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A singer who joined the storied Motown group the Four Tops in 2018 sued a Michigan hospital on Monday, accusing its staff of placing him in restraints and ordering a psychological evaluation because they did not believe he was part of the band.

The singer, Alexander Morris, who is Black, filed a lawsuit accusing Ascension Macomb-Oakland Hospital of racial discrimination and two employees of negligence for an incident in April 2023, when he was taken there by ambulance with chest pain and difficulty breathing.

When Mr. Morris, 53, told hospital staff that he was a member of the Four Tops — which helped define the Motown Sound in the 1960s with hits such as “I Can’t Help Myself (Sugar Pie, Honey Bunch)” and “Reach Out I’ll Be There” — the staff “wrongfully assumed he was mentally ill” and a security guard was instructed to put him in restraints, the lawsuit alleges.

When Mr. Morris offered to show his identification card, the lawsuit said, the security guard, who is white, told him to “sit his Black ass down.”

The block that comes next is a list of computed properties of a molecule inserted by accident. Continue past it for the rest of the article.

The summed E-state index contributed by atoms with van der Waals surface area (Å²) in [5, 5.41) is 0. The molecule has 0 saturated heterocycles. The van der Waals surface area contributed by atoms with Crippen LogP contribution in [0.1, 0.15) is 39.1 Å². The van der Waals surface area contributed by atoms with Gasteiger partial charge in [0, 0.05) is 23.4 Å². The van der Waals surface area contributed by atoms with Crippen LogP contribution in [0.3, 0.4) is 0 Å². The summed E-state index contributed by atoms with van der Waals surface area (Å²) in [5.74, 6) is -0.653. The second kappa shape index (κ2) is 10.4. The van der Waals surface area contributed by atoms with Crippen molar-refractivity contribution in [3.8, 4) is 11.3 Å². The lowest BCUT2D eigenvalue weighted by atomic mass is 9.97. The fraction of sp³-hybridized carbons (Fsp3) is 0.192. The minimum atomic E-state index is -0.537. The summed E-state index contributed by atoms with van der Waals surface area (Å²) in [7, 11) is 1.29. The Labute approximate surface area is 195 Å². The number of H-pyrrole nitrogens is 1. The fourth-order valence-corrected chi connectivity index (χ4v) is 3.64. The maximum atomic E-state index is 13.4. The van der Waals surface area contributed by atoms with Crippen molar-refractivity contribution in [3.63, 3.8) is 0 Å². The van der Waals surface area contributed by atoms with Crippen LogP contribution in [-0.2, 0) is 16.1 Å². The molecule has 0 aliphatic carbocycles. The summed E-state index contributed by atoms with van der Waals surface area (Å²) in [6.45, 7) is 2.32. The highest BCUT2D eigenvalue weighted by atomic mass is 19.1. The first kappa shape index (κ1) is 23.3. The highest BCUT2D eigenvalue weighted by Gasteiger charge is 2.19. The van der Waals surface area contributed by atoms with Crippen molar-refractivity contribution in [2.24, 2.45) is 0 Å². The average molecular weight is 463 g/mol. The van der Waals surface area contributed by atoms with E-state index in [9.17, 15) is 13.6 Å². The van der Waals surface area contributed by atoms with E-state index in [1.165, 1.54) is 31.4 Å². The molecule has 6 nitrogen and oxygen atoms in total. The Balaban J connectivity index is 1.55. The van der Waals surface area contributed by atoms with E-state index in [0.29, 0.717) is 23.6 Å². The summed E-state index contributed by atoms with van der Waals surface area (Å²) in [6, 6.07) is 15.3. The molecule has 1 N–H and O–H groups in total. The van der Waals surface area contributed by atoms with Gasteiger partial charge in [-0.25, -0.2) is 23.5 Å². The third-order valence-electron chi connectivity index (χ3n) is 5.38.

“None of the nursing staff intervened to stop the racial discrimination and mistreatment,” said the lawsuit, which accused the staff of taking Mr. Morris, who had a history of heart problems, off oxygen while they pursued a psychiatric evaluation.

The nonprofit health system that oversees the hospital, Ascension, released a statement in which it declined to comment on the pending litigation but said, “We do not condone racial discrimination of any kind.”

The Four Tops has seen a rotation of replacement singers since its heyday. Its only surviving original member, Abdul Fakir, invited Mr. Morris to join the group in 2018 and he has been performing with them since 2019. At the time of Mr. Morris’s hospital visit last year, the lawsuit said, the Four Tops had been touring with another Motown jewel, the Temptations, and the group had recently performed at a Grammys charity event honoring Berry Gordy, Motown’s founder.

Seeking to convince the hospital that he was not “delusional,” Mr. Morris’s lawsuit said, he showed a nurse a video of him performing at the Grammys event. Then the staff canceled the psychiatric evaluation, removed the restraints — which the suit said had been in place for about 90 minutes — and placed him back on oxygen.

The lawsuit, which was filed in the U.S. District Court for the Eastern District of Michigan, said that after the ordeal, Mr. Morris was offered a $25 gift card to a supermarket, which he said he refused to accept.

“The hospital denied my identity and my basic human dignity and then offered me a gift card,” Mr. Morris said in a statement provided by his lawyers.

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